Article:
It wasn't long ago that Jim Cramer was convinced that technology stocks were being sold off by money managers to fund stocks that will do well under President-elect Donald Trump — but now he's changed his opinion.
"With all of the money pouring from bonds into stocks, I'm not sure if that source of funds argument is as central as I initially thought," the "Mad Money" host said.
While Trump hasn't said much about the technology industry, Cramer heard several CEOs from the technology sector pushing the message that a Trump presidency could be catastrophic for innovation.
"Silicon Valley is a Democratic Party stronghold, and many tech executives decided to play politics ahead of the election," Cramer said.
Now that Election Day is over, while these executives may not like Trump, they do love his tax cuts and plan to allow them to repatriate overseas earnings.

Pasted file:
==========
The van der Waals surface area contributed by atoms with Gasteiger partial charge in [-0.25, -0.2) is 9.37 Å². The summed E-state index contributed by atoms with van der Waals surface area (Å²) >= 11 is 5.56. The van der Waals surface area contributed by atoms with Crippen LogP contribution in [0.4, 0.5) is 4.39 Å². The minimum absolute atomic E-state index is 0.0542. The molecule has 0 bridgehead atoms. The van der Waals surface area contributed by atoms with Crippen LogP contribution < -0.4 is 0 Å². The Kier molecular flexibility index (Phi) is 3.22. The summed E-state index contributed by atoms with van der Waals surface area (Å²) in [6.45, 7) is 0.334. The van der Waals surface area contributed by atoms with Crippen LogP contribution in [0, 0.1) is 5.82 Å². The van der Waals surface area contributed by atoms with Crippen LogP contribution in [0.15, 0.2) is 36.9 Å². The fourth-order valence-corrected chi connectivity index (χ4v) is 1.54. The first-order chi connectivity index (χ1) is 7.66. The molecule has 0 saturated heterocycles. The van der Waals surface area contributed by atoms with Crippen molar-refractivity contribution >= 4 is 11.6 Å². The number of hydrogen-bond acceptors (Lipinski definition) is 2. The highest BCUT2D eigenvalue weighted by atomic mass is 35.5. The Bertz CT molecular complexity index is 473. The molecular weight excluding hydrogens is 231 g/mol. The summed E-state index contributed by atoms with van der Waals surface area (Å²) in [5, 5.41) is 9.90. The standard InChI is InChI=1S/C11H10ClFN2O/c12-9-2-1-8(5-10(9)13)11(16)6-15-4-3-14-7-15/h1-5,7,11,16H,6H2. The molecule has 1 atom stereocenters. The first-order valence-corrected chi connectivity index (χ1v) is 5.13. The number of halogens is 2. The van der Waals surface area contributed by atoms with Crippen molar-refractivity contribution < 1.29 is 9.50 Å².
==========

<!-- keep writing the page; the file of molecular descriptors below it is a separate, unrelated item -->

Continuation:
Thus, the Trump administration could be less negative for technology than many investors were initially led to believe, and Cramer is less worried that tech stocks are merely a source of funds.
Broadcom was a perfect example for Cramer, which just grew more powerful with its merger of Avago. The stock exploded higher on Friday after reporting a strong quarter. Going in to the quarter, the stock was down nearly 7 percent since the election.
With this in mind, Cramer went down the list of tech stocks that have fallen behind since the election that could go higher.
"I think the post-election sell-off in names like Salesforce or Adobe or Facebook or Electronic Arts has been a gift, which is why these stocks belong on your shopping list," Cramer said.